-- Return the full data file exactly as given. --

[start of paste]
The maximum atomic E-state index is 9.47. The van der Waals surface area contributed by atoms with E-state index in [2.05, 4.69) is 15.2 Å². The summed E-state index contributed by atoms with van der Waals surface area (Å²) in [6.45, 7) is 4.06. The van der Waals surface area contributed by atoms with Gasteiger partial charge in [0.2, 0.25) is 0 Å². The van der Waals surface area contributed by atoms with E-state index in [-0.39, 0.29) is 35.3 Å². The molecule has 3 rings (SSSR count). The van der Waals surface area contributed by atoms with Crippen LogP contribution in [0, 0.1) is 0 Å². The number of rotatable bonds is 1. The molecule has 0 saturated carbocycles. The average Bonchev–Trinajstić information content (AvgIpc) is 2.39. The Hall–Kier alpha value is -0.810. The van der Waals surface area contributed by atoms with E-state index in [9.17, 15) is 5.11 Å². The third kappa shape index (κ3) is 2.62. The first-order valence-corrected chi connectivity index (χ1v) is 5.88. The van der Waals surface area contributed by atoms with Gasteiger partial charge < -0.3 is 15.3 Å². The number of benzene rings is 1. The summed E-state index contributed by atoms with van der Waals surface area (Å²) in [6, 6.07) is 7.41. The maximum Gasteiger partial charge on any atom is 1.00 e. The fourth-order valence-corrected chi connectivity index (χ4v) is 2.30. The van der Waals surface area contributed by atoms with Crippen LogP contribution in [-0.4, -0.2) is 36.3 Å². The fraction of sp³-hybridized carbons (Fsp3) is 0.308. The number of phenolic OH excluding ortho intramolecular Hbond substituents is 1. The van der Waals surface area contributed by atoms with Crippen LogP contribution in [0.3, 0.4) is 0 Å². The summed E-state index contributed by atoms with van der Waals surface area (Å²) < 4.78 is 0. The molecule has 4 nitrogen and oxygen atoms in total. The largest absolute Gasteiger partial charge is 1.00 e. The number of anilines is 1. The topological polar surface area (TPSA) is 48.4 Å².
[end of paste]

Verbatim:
The maximum atomic E-state index is 9.47. The van der Waals surface area contributed by atoms with E-state index in [2.05, 4.69) is 15.2 Å². The summed E-state index contributed by atoms with van der Waals surface area (Å²) in [6.45, 7) is 4.06. The van der Waals surface area contributed by atoms with Gasteiger partial charge in [0.2, 0.25) is 0 Å². The van der Waals surface area contributed by atoms with E-state index in [-0.39, 0.29) is 35.3 Å². The molecule has 3 rings (SSSR count). The van der Waals surface area contributed by atoms with Crippen LogP contribution in [0, 0.1) is 0 Å². The number of rotatable bonds is 1. The molecule has 0 saturated carbocycles. The average Bonchev–Trinajstić information content (AvgIpc) is 2.39. The Hall–Kier alpha value is -0.810. The van der Waals surface area contributed by atoms with E-state index in [9.17, 15) is 5.11 Å². The third kappa shape index (κ3) is 2.62. The first-order valence-corrected chi connectivity index (χ1v) is 5.88. The van der Waals surface area contributed by atoms with Gasteiger partial charge < -0.3 is 15.3 Å². The number of benzene rings is 1. The summed E-state index contributed by atoms with van der Waals surface area (Å²) in [6, 6.07) is 7.41. The maximum Gasteiger partial charge on any atom is 1.00 e. The fourth-order valence-corrected chi connectivity index (χ4v) is 2.30. The van der Waals surface area contributed by atoms with Crippen LogP contribution in [-0.4, -0.2) is 36.3 Å². The fraction of sp³-hybridized carbons (Fsp3) is 0.308. The number of phenolic OH excluding ortho intramolecular Hbond substituents is 1. The van der Waals surface area contributed by atoms with Crippen LogP contribution in [0.3, 0.4) is 0 Å². The summed E-state index contributed by atoms with van der Waals surface area (Å²) < 4.78 is 0. The molecule has 4 nitrogen and oxygen atoms in total. The largest absolute Gasteiger partial charge is 1.00 e. The number of anilines is 1. The topological polar surface area (TPSA) is 48.4 Å².